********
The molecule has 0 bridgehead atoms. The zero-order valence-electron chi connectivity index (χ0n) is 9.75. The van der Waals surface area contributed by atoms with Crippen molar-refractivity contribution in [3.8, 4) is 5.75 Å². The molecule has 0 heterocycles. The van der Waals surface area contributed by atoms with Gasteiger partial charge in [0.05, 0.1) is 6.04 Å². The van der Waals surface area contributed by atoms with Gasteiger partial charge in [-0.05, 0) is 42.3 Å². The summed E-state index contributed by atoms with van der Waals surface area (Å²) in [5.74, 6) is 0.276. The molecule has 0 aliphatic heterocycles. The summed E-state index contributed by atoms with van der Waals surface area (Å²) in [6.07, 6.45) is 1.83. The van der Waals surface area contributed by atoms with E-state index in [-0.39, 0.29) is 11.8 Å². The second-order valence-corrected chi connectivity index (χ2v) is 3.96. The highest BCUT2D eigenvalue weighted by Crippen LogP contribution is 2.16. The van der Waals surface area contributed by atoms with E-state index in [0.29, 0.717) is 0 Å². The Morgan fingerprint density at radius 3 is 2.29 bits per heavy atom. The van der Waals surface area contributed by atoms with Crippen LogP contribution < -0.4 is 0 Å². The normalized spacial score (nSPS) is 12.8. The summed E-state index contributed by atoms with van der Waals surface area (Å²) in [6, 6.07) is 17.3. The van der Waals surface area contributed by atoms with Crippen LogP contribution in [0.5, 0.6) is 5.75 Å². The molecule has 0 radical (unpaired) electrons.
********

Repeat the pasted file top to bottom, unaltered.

The molecule has 0 bridgehead atoms. The zero-order valence-electron chi connectivity index (χ0n) is 9.75. The van der Waals surface area contributed by atoms with Crippen molar-refractivity contribution in [3.8, 4) is 5.75 Å². The molecule has 0 heterocycles. The van der Waals surface area contributed by atoms with Gasteiger partial charge in [0.05, 0.1) is 6.04 Å². The van der Waals surface area contributed by atoms with Gasteiger partial charge in [-0.05, 0) is 42.3 Å². The summed E-state index contributed by atoms with van der Waals surface area (Å²) in [5.74, 6) is 0.276. The molecule has 0 aliphatic heterocycles. The summed E-state index contributed by atoms with van der Waals surface area (Å²) in [6.07, 6.45) is 1.83. The van der Waals surface area contributed by atoms with E-state index in [-0.39, 0.29) is 11.8 Å². The second-order valence-corrected chi connectivity index (χ2v) is 3.96. The highest BCUT2D eigenvalue weighted by Crippen LogP contribution is 2.16. The van der Waals surface area contributed by atoms with E-state index in [0.29, 0.717) is 0 Å². The Morgan fingerprint density at radius 3 is 2.29 bits per heavy atom. The van der Waals surface area contributed by atoms with Crippen LogP contribution < -0.4 is 0 Å². The normalized spacial score (nSPS) is 12.8. The summed E-state index contributed by atoms with van der Waals surface area (Å²) in [6, 6.07) is 17.3. The van der Waals surface area contributed by atoms with Crippen LogP contribution in [0.5, 0.6) is 5.75 Å². The molecule has 0 radical (unpaired) electrons.